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Shipwrecks of the Great Lakes

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Mataafa Storm, 1905
Many vessels ran aground or were sunk on Lake Superior, November 28, 1905. The S.S. Mataafa ran aground and broke in two near Duluth. Fifteen sailors on the Mataafa survived. This storm tracked into western Lake Superior with strong winds.

The Great Lakes Storm of 1913
In the terrible Great Lakes Storm of November 7-10, 1913, twelve steamships sunk and all the crew members died on those ships. Ships were lost on four of the five Great Lakes. The lowest pressure of this storm was 968.5mb on November 10th. This was a rather odd and surprising storm system that tracked northward from Virginia to near London and Hamilton, Ontario. The storm stalled such that very strong winds affected Lake Huron for a long time, leading to very large waves. It also was a record-setting snowstorm for Cleveland, OH.

Before the storm, first engineer Milton Smith of the S. S. Charles S. Price had some sort of bad feeling or premonition. He decided to stay at Cleveland, and he abandoned his post on the ship. Just days later, Smith was identifying dead bodies of his former crewmates, some of which had washed up on the Lake Huron shoreline.

Quotes from the Toledo Blade:
Diver tries to learn name of lost vessel, believe it is Regina
Storm is called worst in history of Lake trade

S.S. James B. Colgate, 1916
Three ships sunk on October 20, 1916. S.S. James Colgate, The barge D.L. Filer, and the S.S. Marshall Butters. The S.S. James B. Colgate sunk near Long Point, Ontario, Lake Erie on October 20, 1916 in strong winds.

S.S. Myron, 1919
The S. S. Myron sunk in Lake Superior in a 60mph wind on November 22, 1919. The Myron lost speed as water was flowing into the cargo area.

Miztec, 1921
The Miztec was being towed by the S.S. Myron when the Myron sunk in 1919. The Miztec was damaged, but survived that snowstorm. It sunk in a May 13, 1921 in a May snowstorm, on a Friday the 13th.

S.S. City of Bangor, 1926
The S.S. City of Bangor ran aground on November 30, 1926 on the shores of the Keweenaw Penninsula of Michigan. There were fierce gale force winds, large waves and heavy snow. The crew were saved. In February 1927, some 200 Chrysler automobiles on board the City of Bangor were salvaged after they were chipped out of the ice and driven down a ramp made of snow.

The Armistice Day Storm of 1940
The Armistice Day Blizzard of November 11, 1940 caused three shipwrecks on Lake Michigan. The S.S. Anna C. Minch, the S.S. Novadoc, and the S.S. William B. Davock. All three sunk near the central Michigan shoreline. Large waves developed with very strong southwesterly winds on Lake Michigan. This bomb low pressure tracked from Kansas to western Lake Superior and reached a low pressure of 971mb near Lake Superior.

The S.S. Henry Steinbrenner, 1953
The S.S. Henry Steinbrenner was lost on May 11, 1953 in an unusual spring storm that hit the ship with 80mph winds on Lake Superior. It sunk 15 miles south of the Isle Royale Light, and a few men were saved.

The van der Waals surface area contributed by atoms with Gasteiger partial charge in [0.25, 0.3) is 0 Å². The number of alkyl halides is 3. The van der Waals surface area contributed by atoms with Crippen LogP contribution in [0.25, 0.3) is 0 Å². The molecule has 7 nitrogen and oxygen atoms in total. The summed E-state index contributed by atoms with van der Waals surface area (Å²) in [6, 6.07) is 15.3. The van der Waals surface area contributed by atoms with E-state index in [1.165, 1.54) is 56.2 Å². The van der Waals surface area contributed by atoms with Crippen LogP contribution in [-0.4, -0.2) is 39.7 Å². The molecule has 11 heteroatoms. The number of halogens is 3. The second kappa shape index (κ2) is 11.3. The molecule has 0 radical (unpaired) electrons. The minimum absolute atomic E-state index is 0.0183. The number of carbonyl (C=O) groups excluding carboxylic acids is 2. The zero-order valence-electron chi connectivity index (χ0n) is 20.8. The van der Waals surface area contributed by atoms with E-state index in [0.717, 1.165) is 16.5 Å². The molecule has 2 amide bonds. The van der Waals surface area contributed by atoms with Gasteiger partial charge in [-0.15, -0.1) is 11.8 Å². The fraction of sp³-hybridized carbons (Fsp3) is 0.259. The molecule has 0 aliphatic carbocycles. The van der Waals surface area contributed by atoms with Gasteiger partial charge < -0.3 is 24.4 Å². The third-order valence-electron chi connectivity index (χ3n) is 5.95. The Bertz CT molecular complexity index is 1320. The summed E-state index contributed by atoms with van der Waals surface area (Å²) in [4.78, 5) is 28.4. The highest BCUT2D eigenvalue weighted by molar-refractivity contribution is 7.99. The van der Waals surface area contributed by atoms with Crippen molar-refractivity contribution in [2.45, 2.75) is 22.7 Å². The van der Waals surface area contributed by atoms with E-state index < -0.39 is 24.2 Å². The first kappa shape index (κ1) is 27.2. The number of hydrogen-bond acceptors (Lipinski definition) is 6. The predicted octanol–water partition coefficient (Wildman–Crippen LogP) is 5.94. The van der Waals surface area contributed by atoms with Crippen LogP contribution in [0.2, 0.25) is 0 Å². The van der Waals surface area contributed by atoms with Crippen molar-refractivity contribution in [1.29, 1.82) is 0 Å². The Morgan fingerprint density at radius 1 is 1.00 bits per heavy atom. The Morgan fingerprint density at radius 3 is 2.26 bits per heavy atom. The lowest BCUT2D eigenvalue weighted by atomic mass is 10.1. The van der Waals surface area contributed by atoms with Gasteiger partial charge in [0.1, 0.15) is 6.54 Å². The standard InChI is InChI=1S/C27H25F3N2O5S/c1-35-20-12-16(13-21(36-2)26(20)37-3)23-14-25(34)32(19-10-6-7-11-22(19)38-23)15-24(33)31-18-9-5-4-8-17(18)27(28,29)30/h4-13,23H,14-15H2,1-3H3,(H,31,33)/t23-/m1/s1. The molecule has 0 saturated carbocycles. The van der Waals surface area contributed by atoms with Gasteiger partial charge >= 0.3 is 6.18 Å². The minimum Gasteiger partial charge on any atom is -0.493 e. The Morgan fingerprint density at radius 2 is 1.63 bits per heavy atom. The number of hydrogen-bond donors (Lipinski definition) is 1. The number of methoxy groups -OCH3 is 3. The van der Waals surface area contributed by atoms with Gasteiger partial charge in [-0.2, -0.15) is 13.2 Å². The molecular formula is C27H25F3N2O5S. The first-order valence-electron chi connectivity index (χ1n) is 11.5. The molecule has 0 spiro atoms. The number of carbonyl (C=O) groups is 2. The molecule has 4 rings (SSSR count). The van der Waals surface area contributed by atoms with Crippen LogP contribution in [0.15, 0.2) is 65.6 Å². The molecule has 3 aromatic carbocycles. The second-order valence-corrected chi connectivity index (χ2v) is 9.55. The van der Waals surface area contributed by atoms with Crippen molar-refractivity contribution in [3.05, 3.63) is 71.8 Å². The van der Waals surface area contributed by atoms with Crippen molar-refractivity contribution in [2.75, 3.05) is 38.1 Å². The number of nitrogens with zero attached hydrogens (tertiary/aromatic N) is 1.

The S.S. Carl D. Bradley, 1958
On November 18, 1958, the S.S. Carl D. Bradley sunk in northern Lake Michigan with strong westerly gales. The lowest pressure of this storm was 974mb in Minnesota.

500mb loop of the Carl D. Bradley storm

The S.S. Daniel J. Morrell, 1966
On November 29, 1966 in a fierce northerly gale on Lake Huron, The S.S. Daniel J. Morrell was wrecked by the waves and winds. The only survivor was Dennis Hale. He said a ghostly figure helped him survive for many hours before he was saved from the icy waters by the USCG. The lowest pressure of this storm was about 985mb, near Toronto Ontario.

500mb loop of the Daniel J. Morrell storm
Surface temp/SLP
500mb vorticity/ Nov 29, 1966

The S.S. Edmund Fitgerald, 1975
On November 10, 1975, a strong low pressure was tracking out of the southern Plains and Midwest, towards Lake Superior. On November 9th, The S.S. Edmund Fitzgerald and S.S. Arthur M. Anderson were making a late-season run to haul iron ore to Detroit. The two ships sailed east and north, to avoid large waves from northerly winds. As they moved toward Whitefish Point in eastern Lake Superior on November 10th., the low pressure had crossed the lake and the winds shifted to northwesterly. Unfortunately, the two ships were hit with 25-35 foot waves and 70-85 mph wind gusts. The Anderson lost contact with the Edmund Fitzgerald at 7:10PM on November 10th. A rescue effort came shortly after this, as the Arthur M. Anderson and other vessels went back into the storm to look for survivors. The Fitzgerald was lost, though. It must have sunk suddenly.
The captain of the ship, Captain Ernest McSorley, was a Canadian man who lived in Toledo OH (Ottawa Hills, OH).

Youtube: SHIPWRECK: The Mystery of the Edmund Fitzgerald
500mb/vorticity loop of the Fitzgerald Storm
Edmund Fitzgerald Storm SLP loop
Edmund Fitzgerald Storm 500mb loop

Great Lakes storms on or near November 10th in various years

1. The 11/11/11 Cold Wave (cold wave and tornadoes, Nov. 11, 1911)
2. Great Lakes Storm of 1913
3. Armistice Day Blizzard
4. Edmund Fitzgerald Storm
5. Veterans day lake-effect snow of November 9-14 1996, northeast Ohio
6. Strong low, damaging wind gusts and tornadoes, November 10, 1998
7. Veterans Day tornado outbreak, 2002
8. Even in 2015, low pressures seem to like Minnesota on November 11th. (985 mb in Iowa/Minnesota).

Purpose of this web site

This web site began in 2004. The purpose is to provide high quality information on historical storms and provide links to weather information.